Although he attempted secrecy, the alarm was given by the highly active American spy network and taken to Dr. Joseph Warren, who alerted Paul Revere and another man named William Dawes. Soon, the famous “midnight ride” began, as the two men rode away from Boston to alert the countryside of the advance of the British.
The British advanced with over 600 men.
Revere was captured by a patrol, but let go after shots were fired somewhere nearby, and the regulars were told by their prisoners they were “all dead men,” they let them go and retreated. The night wore old and the 19th of April, the day on which the American Revolution was destined to begin, had begun.
The British advanced into Lexington, where they were met by 80 or so men of the local militia. There was a standoff, and then there was the “shot heard round the world.” The Americans fell back after losing several men, and the British advanced.
After marching forward through the town of Lexington, the British arrived in Concord and began to look for the ammunition. The militia, which was still gathering, watched them from a distance.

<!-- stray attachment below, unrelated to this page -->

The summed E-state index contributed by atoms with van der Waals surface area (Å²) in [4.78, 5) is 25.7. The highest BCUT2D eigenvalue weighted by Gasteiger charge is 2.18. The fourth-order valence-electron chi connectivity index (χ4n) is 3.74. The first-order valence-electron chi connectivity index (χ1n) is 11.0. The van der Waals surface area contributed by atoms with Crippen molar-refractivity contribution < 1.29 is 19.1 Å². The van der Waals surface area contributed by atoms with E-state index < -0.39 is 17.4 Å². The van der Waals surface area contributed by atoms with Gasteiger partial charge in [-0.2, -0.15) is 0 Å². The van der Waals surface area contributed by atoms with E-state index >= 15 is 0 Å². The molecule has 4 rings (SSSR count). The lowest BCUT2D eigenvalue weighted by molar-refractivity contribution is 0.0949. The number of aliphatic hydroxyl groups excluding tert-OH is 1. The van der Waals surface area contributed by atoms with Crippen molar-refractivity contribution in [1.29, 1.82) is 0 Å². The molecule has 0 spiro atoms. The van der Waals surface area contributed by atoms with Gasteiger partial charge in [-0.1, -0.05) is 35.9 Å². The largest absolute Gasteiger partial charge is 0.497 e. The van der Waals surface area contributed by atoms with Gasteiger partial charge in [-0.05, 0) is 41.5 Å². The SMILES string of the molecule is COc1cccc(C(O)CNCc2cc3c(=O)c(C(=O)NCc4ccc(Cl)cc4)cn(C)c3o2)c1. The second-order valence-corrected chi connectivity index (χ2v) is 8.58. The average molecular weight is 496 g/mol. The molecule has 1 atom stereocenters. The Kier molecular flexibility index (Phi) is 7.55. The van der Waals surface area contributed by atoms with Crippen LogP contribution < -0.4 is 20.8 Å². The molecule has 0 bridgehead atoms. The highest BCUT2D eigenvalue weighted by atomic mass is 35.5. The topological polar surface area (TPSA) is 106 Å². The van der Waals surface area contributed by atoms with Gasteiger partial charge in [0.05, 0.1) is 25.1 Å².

Then the minutemen advanced.
The defenders of the North Bridge attempted to pull of the planks, but stopped and then ran. Shots were fired by the regulars, the militia men returned it. The British retreated.
Minutemen and militia continued to swarm in, and soon well over a 1,000 had arrived.
The British force falling back towards Boston was exhausted when they were met by Lord Percy with a rescue mission. The combined force of 1,700 men arrived late in Boston that night, exhausted, bleeding, and having lost men.
The unshakable British Empire has lost to its own colonists, and the revolution had begun.
This is a good day to remember not only the actions of the founding father's, but also their beliefs. In the wake of horrific catastrophe, the same God that gave them the victory then can give us the victory now.
Andrew C. Abbott